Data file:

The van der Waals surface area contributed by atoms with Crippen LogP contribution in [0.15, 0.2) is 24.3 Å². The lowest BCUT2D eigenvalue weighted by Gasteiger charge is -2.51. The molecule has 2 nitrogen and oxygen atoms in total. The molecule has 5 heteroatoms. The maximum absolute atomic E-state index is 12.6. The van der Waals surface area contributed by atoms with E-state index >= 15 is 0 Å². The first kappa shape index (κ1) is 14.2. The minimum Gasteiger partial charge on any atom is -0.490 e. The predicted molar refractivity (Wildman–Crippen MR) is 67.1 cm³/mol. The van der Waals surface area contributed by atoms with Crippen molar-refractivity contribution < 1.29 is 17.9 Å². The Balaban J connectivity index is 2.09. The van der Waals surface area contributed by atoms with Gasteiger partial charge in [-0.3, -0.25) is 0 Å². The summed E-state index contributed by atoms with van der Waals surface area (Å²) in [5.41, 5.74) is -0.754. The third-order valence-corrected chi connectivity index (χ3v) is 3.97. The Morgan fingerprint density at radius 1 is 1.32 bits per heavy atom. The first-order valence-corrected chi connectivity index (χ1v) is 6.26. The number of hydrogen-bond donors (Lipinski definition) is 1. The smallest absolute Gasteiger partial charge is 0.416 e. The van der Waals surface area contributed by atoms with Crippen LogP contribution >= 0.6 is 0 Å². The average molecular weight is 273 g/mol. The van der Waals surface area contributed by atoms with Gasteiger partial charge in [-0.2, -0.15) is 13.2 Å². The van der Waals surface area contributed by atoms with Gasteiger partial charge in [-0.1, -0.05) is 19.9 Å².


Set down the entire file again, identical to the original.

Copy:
The van der Waals surface area contributed by atoms with Crippen LogP contribution in [0.15, 0.2) is 24.3 Å². The lowest BCUT2D eigenvalue weighted by Gasteiger charge is -2.51. The molecule has 2 nitrogen and oxygen atoms in total. The molecule has 5 heteroatoms. The maximum absolute atomic E-state index is 12.6. The van der Waals surface area contributed by atoms with E-state index >= 15 is 0 Å². The first kappa shape index (κ1) is 14.2. The minimum Gasteiger partial charge on any atom is -0.490 e. The predicted molar refractivity (Wildman–Crippen MR) is 67.1 cm³/mol. The van der Waals surface area contributed by atoms with Crippen molar-refractivity contribution < 1.29 is 17.9 Å². The Balaban J connectivity index is 2.09. The van der Waals surface area contributed by atoms with Gasteiger partial charge in [-0.3, -0.25) is 0 Å². The summed E-state index contributed by atoms with van der Waals surface area (Å²) in [5.41, 5.74) is -0.754. The third-order valence-corrected chi connectivity index (χ3v) is 3.97. The Morgan fingerprint density at radius 1 is 1.32 bits per heavy atom. The first-order valence-corrected chi connectivity index (χ1v) is 6.26. The number of hydrogen-bond donors (Lipinski definition) is 1. The smallest absolute Gasteiger partial charge is 0.416 e. The van der Waals surface area contributed by atoms with Crippen LogP contribution >= 0.6 is 0 Å². The average molecular weight is 273 g/mol. The van der Waals surface area contributed by atoms with Gasteiger partial charge in [-0.2, -0.15) is 13.2 Å². The van der Waals surface area contributed by atoms with Gasteiger partial charge in [-0.1, -0.05) is 19.9 Å².